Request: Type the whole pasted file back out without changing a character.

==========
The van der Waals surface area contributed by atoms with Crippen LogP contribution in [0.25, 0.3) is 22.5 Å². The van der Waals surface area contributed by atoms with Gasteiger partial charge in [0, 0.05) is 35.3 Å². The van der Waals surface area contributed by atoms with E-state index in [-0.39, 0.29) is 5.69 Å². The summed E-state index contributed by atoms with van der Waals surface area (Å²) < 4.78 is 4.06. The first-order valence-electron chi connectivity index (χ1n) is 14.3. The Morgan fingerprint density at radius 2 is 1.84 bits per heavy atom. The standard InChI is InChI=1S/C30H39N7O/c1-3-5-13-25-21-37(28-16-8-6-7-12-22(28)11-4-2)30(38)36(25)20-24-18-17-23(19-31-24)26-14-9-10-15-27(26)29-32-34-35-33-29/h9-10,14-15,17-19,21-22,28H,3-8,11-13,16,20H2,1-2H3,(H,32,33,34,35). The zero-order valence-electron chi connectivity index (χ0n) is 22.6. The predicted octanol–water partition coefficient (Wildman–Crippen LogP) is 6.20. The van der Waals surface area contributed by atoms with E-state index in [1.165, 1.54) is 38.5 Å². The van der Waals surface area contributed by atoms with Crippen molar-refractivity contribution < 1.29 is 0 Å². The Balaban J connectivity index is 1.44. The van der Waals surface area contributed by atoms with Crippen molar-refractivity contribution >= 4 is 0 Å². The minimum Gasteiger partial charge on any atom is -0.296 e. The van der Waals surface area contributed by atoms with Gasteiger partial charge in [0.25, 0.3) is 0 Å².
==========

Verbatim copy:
The van der Waals surface area contributed by atoms with Crippen LogP contribution in [0.25, 0.3) is 22.5 Å². The van der Waals surface area contributed by atoms with Gasteiger partial charge in [0, 0.05) is 35.3 Å². The van der Waals surface area contributed by atoms with E-state index in [-0.39, 0.29) is 5.69 Å². The summed E-state index contributed by atoms with van der Waals surface area (Å²) < 4.78 is 4.06. The first-order valence-electron chi connectivity index (χ1n) is 14.3. The Morgan fingerprint density at radius 2 is 1.84 bits per heavy atom. The standard InChI is InChI=1S/C30H39N7O/c1-3-5-13-25-21-37(28-16-8-6-7-12-22(28)11-4-2)30(38)36(25)20-24-18-17-23(19-31-24)26-14-9-10-15-27(26)29-32-34-35-33-29/h9-10,14-15,17-19,21-22,28H,3-8,11-13,16,20H2,1-2H3,(H,32,33,34,35). The zero-order valence-electron chi connectivity index (χ0n) is 22.6. The predicted octanol–water partition coefficient (Wildman–Crippen LogP) is 6.20. The van der Waals surface area contributed by atoms with E-state index in [1.165, 1.54) is 38.5 Å². The van der Waals surface area contributed by atoms with Crippen molar-refractivity contribution < 1.29 is 0 Å². The Balaban J connectivity index is 1.44. The van der Waals surface area contributed by atoms with Crippen molar-refractivity contribution >= 4 is 0 Å². The minimum Gasteiger partial charge on any atom is -0.296 e. The van der Waals surface area contributed by atoms with Gasteiger partial charge in [0.25, 0.3) is 0 Å².